In the U.S. transportation industry, railroads lead in workplace safety, and Norfolk Southern is a leader in rail safety. The injury ratio by sector is shown here from 2010 to 2013, the latest year available, from data collected by the Bureau of Labor Statistics. The ratio is based on number of injuries per 200,000 employee-hours worked.
|Water transportation (ships, barges, boats)||3.2||2.0||2.1||2.5|
|Injuries Per 200,000 Employee Hours||1.08||0.89||0.75||0.81||1.17||1.21|
|Employees Who Lost at Least One Work Day Due to Injury||241||195||164||175||232||236|
Norfolk Southern, with approximately 30,000 employees, experienced an increase of 12 reportable injuries in 2014 over the previous year, a rise of 3.5 percent, to 349. More than 40 percent of the injuries were identified as strains, such as by overexertion.
The railroad operates 24/7, and many operations employees work outdoors in inclement weather. Their jobs require walking on rock ballast and working around large moving pieces of equipment. Those conditions contribute to slips, trips, and falls, the most common reportable injuries at Norfolk Southern. During 2014, the company saw a jump in reportable injuries during severe winter weather in the first quarter of 2014 that brought snow, ice, and days of subfreezing weather.
As defined by the Federal Railroad Administration, injuries are reportable if an employee requires medical treatment or receives prescription medication, a physician’s recommendation for restricted activity, or a physician’s recommendation to take time off from work.
In 2014, Mechanical Department employees, who maintain and repair locomotives and rail cars, had the lowest number of injuries per 200,000 employee-hours worked among the company’s three largest operations departments. Following closely were Engineering Department employees responsible for installing and maintaining track and track infrastructure, including signals, bridges, and railroad structures. Transportation Department employees, who include locomotive engineers and conductors, recorded the highest ratio of injuries.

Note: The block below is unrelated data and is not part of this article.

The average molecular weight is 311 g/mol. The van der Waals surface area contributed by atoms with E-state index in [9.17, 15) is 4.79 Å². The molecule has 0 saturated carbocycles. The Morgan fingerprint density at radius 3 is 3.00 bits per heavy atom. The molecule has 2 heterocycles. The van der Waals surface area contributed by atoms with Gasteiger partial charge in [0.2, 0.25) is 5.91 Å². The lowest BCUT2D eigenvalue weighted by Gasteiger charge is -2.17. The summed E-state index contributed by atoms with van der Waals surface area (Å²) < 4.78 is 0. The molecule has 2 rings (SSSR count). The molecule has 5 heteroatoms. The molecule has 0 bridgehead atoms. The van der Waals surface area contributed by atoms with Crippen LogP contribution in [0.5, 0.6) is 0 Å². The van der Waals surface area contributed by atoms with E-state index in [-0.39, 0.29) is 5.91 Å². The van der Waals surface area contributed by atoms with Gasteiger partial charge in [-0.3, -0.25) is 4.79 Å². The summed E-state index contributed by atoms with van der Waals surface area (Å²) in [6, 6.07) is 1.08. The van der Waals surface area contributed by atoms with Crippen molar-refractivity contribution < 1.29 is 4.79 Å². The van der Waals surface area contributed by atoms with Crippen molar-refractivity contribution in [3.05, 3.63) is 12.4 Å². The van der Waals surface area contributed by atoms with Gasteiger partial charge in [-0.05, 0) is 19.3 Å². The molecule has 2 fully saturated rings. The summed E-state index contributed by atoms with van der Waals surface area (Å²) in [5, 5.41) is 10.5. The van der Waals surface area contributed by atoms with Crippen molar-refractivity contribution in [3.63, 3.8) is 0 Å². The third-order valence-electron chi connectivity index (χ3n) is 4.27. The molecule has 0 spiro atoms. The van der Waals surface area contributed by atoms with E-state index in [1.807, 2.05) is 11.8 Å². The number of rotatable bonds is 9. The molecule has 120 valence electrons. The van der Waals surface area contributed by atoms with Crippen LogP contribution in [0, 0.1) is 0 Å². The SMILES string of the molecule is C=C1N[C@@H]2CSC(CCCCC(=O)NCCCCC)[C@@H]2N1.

Every year, employees demonstrate that Norfolk Southern’s goal of zero work injuries is achievable. During 2014, employees at five work locations across the system reached 1 million consecutive hours without a reportable injury. Achieving the accomplishment were: Portsmouth, Ohio, Mechanical Department car shop employees; the Dearborn Division communications and signals group; the Conway, Pa., Locomotive Shop; the Elkhart, Ind., Locomotive Shop; and the Altoona, Pa., district train and engine crews.
For perspective, 1 million employee hours equates to 500 employees working reportable injury-free for 50 40-hour weeks.
In April 2014, the approximately 200 train and engine employees on the Piedmont Division’s Charlotte South District celebrated two years of service without a reportable injury.
The achievement represented a significant turnaround in safety performance for a district that in 2010 had the highest number of injuries on the railroad. Employees at the district’s crew reporting locations — Gainesville, Chamblee, Toccoa, and Inman, Ga., and Greenville, S.C. — used positive reinforcement, coaching, and a focus on preventing the most common source of injuries — slips and trips while mounting or dismounting locomotives and rail cars.
Seven types of injuries, with strains the most common, accounted for 85 percent of all reportable injuries at Norfolk Southern in 2014: